Use of antiepileptics for seizure prophylaxis after traumatic brain injury


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Abstract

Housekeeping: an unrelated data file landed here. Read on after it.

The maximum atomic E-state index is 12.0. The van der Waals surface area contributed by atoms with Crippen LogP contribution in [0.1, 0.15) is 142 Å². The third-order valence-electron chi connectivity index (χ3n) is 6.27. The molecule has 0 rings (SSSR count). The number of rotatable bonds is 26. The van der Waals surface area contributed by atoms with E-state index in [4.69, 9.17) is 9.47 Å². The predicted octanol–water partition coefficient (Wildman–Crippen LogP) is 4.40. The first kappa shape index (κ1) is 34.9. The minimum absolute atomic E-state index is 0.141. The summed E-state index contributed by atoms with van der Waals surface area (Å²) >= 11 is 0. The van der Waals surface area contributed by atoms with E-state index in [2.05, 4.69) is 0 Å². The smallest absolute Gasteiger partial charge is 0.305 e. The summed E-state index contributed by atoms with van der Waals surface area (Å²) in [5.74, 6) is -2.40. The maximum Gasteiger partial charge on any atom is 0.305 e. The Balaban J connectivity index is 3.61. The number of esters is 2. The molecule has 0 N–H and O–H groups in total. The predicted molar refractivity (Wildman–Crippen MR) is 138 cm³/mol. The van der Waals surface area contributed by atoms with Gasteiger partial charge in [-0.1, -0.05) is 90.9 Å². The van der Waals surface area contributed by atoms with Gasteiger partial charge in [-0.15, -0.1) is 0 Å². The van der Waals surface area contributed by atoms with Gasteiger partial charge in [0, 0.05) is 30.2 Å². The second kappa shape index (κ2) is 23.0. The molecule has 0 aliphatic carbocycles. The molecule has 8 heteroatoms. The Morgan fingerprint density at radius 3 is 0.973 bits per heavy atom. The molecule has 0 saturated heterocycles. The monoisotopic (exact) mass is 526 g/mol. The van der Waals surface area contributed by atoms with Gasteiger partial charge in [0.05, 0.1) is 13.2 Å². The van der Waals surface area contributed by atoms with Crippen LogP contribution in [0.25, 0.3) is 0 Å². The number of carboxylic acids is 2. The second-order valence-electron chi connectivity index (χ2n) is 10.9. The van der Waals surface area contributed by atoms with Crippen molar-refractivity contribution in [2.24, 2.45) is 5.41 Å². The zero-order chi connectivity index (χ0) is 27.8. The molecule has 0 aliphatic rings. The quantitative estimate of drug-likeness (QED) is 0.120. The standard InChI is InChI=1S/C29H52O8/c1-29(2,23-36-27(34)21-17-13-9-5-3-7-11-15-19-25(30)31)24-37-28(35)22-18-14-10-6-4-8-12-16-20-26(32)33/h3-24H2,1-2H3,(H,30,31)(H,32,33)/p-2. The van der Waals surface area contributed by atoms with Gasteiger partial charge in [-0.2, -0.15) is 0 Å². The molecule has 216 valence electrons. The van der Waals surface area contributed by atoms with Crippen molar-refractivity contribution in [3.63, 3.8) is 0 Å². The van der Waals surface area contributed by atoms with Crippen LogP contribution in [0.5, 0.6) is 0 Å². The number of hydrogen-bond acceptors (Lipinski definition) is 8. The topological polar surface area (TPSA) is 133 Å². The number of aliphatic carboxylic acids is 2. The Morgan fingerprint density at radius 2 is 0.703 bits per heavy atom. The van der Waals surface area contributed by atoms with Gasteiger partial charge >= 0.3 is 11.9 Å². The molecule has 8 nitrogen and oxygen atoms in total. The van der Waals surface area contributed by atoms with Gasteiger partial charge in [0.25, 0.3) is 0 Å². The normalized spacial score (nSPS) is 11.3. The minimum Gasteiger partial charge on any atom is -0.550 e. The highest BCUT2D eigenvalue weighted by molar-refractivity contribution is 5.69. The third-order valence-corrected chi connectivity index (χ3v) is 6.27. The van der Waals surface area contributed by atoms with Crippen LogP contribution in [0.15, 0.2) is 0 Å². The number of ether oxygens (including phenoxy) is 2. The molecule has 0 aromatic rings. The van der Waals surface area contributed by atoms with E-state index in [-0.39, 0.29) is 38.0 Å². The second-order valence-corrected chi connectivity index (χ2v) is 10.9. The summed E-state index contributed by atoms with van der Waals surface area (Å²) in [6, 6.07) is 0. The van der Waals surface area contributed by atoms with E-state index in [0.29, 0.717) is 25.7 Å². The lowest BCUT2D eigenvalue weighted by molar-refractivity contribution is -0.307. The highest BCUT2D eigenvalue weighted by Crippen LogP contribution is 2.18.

PurposeAntiepileptics used for seizure prophylaxis after traumatic brain injury (TBI) are reviewed.SummaryOf the 275,000 people who are hospitalized with TBI each year, approximately 5–7% experience a posttraumatic seizure (PTS). According to the latest guidelines issued by the Brain Trauma Foundation and the American Academy of Neurology (AAN) for the management of severe TBI, PTS prophylaxis is recommended only during the first seven days after TBI. Of the available antiepileptic drugs, phenytoin has been the most extensively studied for the prophylaxis of PTS. Phenobarbital, valproate, and carbamazepine have not been as extensively researched, and, given their adverse-effect profiles and pharmacodynamic properties, there is no advantage to using these agents over phenytoin. Levetiracetam has demonstrated comparable efficacy to phenytoin for PTS prophylaxis and is associated with fewer adverse effects and monitoring considerations; it may be a reasonable alternative to phenytoin. However, levetiracetam has been associated with an increased seizure tendency. The Brain Trauma Foundation recommends using phenytoin for early PTS prophylaxis. The guidelines also state that valproate has demonstrated similar efficacy to phenytoin but warn that its use may be associated with increased mortality.ConclusionThe available literature supports the use of antiepileptics for early PTS prophylaxis during the first week after a TBI. Phenytoin has been extensively studied for this indication and is recommended by the AAN and Brain Trauma Foundation guidelines for early PTS prophylaxis. Levetiracetam has demonstrated comparable efficacy to phenytoin for early PTS prophylaxis and may be a reasonable alternative to consider in this patient population.

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